Fort Union was an international trade hub between Euro-Americans, Assiniboine Indians, and over eight other Northern Plains Tribes. During its prime, well over 25,000 bison robes and 150,000 beaver pelts were traded here annually. But it wasn't just the fur trade that made this place so special; it was the cross-cultural exchange and peaceful coexistence between traders and the many different Native American tribes that walked on the ground of the fort.
The list of famous people who visited Fort Union is extensive. One notable person was George Catlin, a painter who painted portraits of the native people that visited the fort. Another was an explorer by the name of Prince Alexander Philipp Maximilian. Karl Bodmer, another artist, also visited the fort. Naturalists, such as James Audubon, visited and noted the various species of wildlife that inhabited the Upper Missouri. The list of notable mountain men is also extensive, with names like Jim Bridger, James Beckwourth, and Hugh Glass known to have visited Fort Union.
The fort symbolized peaceful coexistence between Euro-, Assiniboine Indians, and over eight other Northern Plains Tribes until the Dakota Wars broke out in 1862. The fort remained open for a few years but had trouble with some Native American tribes. The US Army came to the fort in 1864 and spent one year there guarding supplies for the various military expeditions that were taking place in the region.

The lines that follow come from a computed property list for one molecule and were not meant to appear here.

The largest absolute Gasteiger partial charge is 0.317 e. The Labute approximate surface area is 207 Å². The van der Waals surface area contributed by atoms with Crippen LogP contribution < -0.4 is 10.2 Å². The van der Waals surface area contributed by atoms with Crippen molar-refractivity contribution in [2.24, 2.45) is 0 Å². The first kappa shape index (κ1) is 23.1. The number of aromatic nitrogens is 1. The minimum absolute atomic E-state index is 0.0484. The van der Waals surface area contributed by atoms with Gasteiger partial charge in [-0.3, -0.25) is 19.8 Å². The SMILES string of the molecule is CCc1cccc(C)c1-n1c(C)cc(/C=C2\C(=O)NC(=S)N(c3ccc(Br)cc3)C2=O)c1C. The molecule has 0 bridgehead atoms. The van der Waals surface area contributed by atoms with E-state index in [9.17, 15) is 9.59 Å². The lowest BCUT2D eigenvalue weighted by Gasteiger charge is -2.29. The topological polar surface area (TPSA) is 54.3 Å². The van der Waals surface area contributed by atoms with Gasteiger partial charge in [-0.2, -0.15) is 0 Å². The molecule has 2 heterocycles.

Although the Army occupied the fort, the American Fur Company still owned it. However, in 1867, the fort's doors were closed for good, and the US Army took the lumber from the fort and moved it downriver about 2 miles to build Fort Buford.
Today, the Fort Union Trading Post National Historic Site is a living museum that tells the story of the fur trade and the peaceful coexistence between Euro-Americans, Assiniboine Indians, and over eight other Northern Plains Tribes. that occurred at this location. Visitors can walk the grounds, tour the reconstructed fort, and see exhibits that highlight the importance of this site in American history.
The significance of this site cannot be understated, and its legacy lives on today through the Fort Union Trading Post National Historic Site.